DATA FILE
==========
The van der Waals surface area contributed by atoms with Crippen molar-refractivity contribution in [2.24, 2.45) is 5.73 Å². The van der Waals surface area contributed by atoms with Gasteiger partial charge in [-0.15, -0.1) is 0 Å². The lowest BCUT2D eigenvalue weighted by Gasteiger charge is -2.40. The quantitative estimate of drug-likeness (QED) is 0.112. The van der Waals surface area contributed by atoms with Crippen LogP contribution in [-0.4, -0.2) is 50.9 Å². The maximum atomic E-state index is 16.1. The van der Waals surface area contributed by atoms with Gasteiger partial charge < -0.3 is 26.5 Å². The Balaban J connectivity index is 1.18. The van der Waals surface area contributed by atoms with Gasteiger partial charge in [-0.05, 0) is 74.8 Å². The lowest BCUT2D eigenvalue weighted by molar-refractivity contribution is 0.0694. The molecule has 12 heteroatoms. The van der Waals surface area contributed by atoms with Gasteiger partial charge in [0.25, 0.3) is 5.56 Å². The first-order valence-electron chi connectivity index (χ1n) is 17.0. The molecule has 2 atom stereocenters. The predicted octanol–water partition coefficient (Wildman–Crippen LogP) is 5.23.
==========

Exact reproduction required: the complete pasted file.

The van der Waals surface area contributed by atoms with Crippen molar-refractivity contribution in [2.24, 2.45) is 5.73 Å². The van der Waals surface area contributed by atoms with Gasteiger partial charge in [-0.15, -0.1) is 0 Å². The lowest BCUT2D eigenvalue weighted by Gasteiger charge is -2.40. The quantitative estimate of drug-likeness (QED) is 0.112. The van der Waals surface area contributed by atoms with Crippen LogP contribution in [-0.4, -0.2) is 50.9 Å². The maximum atomic E-state index is 16.1. The van der Waals surface area contributed by atoms with Gasteiger partial charge < -0.3 is 26.5 Å². The Balaban J connectivity index is 1.18. The van der Waals surface area contributed by atoms with Gasteiger partial charge in [-0.05, 0) is 74.8 Å². The lowest BCUT2D eigenvalue weighted by molar-refractivity contribution is 0.0694. The molecule has 12 heteroatoms. The van der Waals surface area contributed by atoms with Gasteiger partial charge in [0.25, 0.3) is 5.56 Å². The first-order valence-electron chi connectivity index (χ1n) is 17.0. The molecule has 2 atom stereocenters. The predicted octanol–water partition coefficient (Wildman–Crippen LogP) is 5.23.